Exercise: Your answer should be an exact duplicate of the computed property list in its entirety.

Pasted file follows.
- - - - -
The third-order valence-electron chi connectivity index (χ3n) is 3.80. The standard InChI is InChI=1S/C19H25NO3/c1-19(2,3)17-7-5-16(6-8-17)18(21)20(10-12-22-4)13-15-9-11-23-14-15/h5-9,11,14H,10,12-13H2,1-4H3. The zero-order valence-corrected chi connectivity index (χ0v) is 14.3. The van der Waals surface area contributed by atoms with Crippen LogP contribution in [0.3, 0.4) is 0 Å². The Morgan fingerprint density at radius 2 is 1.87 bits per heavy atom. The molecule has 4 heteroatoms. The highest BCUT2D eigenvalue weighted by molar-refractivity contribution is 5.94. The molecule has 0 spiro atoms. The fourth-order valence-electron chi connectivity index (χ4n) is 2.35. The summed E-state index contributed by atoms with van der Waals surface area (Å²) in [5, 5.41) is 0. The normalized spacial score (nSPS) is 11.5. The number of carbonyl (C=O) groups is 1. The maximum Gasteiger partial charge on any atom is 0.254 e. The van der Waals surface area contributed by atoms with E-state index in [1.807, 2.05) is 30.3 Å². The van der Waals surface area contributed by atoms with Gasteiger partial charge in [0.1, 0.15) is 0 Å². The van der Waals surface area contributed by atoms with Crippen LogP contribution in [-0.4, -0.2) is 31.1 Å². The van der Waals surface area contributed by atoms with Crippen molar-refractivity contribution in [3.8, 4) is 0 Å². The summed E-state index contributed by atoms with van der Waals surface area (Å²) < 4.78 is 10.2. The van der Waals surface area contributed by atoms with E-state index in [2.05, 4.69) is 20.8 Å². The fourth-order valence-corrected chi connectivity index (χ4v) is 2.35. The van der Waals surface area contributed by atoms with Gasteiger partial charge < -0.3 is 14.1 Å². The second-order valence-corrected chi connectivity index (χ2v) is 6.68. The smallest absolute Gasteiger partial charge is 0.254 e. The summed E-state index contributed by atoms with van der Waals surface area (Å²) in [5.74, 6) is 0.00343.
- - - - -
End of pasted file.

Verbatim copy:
The third-order valence-electron chi connectivity index (χ3n) is 3.80. The standard InChI is InChI=1S/C19H25NO3/c1-19(2,3)17-7-5-16(6-8-17)18(21)20(10-12-22-4)13-15-9-11-23-14-15/h5-9,11,14H,10,12-13H2,1-4H3. The zero-order valence-corrected chi connectivity index (χ0v) is 14.3. The van der Waals surface area contributed by atoms with Crippen LogP contribution in [0.3, 0.4) is 0 Å². The Morgan fingerprint density at radius 2 is 1.87 bits per heavy atom. The molecule has 4 heteroatoms. The highest BCUT2D eigenvalue weighted by molar-refractivity contribution is 5.94. The molecule has 0 spiro atoms. The fourth-order valence-electron chi connectivity index (χ4n) is 2.35. The summed E-state index contributed by atoms with van der Waals surface area (Å²) in [5, 5.41) is 0. The normalized spacial score (nSPS) is 11.5. The number of carbonyl (C=O) groups is 1. The maximum Gasteiger partial charge on any atom is 0.254 e. The van der Waals surface area contributed by atoms with E-state index in [1.807, 2.05) is 30.3 Å². The van der Waals surface area contributed by atoms with Gasteiger partial charge in [0.1, 0.15) is 0 Å². The van der Waals surface area contributed by atoms with Crippen LogP contribution in [-0.4, -0.2) is 31.1 Å². The van der Waals surface area contributed by atoms with Crippen molar-refractivity contribution in [3.8, 4) is 0 Å². The summed E-state index contributed by atoms with van der Waals surface area (Å²) < 4.78 is 10.2. The van der Waals surface area contributed by atoms with E-state index in [2.05, 4.69) is 20.8 Å². The fourth-order valence-corrected chi connectivity index (χ4v) is 2.35. The van der Waals surface area contributed by atoms with Gasteiger partial charge < -0.3 is 14.1 Å². The second-order valence-corrected chi connectivity index (χ2v) is 6.68. The smallest absolute Gasteiger partial charge is 0.254 e. The summed E-state index contributed by atoms with van der Waals surface area (Å²) in [5.74, 6) is 0.00343.